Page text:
[...More...]

"Murasaki Shikibu" on:
Wikipedia
Google
Yahoo
Parouse

picture info

Special
Special
Special
or specials may refer to:Contents1 Music 2 Film and television 3 Other uses 4 See alsoMusic[edit] Special
Special
(album), a 1992
[...More...]

"Special" on:
Wikipedia
Google
Yahoo
Parouse

picture info

Biblioteca Nacional De España
The Biblioteca Nacional de España
Biblioteca Nacional de España
(National Library of Spain) is a major public library, the largest in Spain, and one of the largest in the world. It is located in Madrid, on the Paseo de Recoletos.Contents1 History 2 The library today 3 See also 4 References 5 External links 6 ImagesHistory[edit] The library was founded by King Philip V in 1712 as the Palace Public Library (Biblioteca Pública de Palacio). The Royal Letters Patent that he granted, the predecessor of the current legal deposit requirement, made it mandatory for printers to submit a copy of every book printed in Spain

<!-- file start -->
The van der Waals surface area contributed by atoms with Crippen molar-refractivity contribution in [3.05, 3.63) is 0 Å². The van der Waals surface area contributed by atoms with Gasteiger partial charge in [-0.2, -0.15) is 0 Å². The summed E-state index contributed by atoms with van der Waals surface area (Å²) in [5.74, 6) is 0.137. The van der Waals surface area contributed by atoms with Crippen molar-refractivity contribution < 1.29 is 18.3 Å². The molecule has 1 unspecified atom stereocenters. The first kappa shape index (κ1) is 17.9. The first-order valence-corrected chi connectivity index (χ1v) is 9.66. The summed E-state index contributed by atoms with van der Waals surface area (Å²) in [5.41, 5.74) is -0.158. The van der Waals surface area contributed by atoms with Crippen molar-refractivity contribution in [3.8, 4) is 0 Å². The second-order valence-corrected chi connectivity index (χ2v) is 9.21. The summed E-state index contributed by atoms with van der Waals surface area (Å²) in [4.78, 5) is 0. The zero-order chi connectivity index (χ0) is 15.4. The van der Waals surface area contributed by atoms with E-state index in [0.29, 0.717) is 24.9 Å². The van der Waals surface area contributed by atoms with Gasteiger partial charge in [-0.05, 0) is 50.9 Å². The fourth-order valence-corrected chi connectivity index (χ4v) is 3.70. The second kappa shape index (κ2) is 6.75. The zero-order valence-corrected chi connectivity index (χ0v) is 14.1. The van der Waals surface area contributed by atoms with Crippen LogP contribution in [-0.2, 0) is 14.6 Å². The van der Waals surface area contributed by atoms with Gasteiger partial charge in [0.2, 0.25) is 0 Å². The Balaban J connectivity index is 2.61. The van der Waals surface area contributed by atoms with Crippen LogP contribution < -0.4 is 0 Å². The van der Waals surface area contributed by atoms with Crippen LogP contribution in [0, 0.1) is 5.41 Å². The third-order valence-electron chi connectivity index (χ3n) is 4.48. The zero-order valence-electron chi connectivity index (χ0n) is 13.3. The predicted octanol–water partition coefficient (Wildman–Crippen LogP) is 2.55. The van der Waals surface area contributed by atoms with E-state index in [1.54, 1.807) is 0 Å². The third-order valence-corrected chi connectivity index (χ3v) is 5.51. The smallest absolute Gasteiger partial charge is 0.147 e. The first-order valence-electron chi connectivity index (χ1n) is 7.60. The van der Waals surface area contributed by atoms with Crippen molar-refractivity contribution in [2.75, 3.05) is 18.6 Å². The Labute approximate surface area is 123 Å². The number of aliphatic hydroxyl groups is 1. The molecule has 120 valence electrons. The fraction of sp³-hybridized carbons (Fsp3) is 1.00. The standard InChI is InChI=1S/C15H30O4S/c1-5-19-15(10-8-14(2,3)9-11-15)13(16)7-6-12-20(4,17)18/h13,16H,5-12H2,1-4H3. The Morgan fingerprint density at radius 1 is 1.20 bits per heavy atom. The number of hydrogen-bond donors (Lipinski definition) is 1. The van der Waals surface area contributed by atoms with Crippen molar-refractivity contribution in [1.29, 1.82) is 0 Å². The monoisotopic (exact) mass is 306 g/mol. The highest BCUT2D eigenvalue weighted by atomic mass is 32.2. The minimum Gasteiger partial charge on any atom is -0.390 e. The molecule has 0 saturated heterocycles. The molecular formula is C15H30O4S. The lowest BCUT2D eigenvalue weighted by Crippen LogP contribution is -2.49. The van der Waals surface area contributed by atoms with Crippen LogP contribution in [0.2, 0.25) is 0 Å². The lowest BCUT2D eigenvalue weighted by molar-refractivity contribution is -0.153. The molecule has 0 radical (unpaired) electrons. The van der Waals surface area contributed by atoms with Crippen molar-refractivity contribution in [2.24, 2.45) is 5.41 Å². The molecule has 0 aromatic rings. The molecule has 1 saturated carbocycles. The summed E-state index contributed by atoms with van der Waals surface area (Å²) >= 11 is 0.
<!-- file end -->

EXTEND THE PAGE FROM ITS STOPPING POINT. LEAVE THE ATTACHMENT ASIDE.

Spain
to the library. In 1836, the library's status as Crown property was revoked and ownership was transferred to the Ministry of Governance (Ministerio de la Gobernación)
[...More...]

"Biblioteca Nacional De España" on:
Wikipedia
Google
Yahoo
Parouse

picture info

National Library Of The Czech Republic
6,919,075 total items[1] 21,204 manuscripts[1] c. 4,200 incunabula[2]Other informationDirector Martin KocandaWebsite www.nkp.czThe National Library of the Czech Republic
Czech Republic
(Czech: Národní knihovna České republiky) is the central library of the Czech Republic. It is directed by the Ministry of Culture. The library's main building is located in the historical Clementinum
Clementinum
building in Prague, where approximately half of its books are kept. The other half of the collection is stored in the district of Hostivař.[3] The National Library is the biggest library in the Czech Republic, in its funds there are around 6 million documents. The library has around 60,000 registered readers
[...More...]

"National Library Of The Czech Republic" on:
Wikipedia
Google
Yahoo
Parouse

picture info

National Diet Library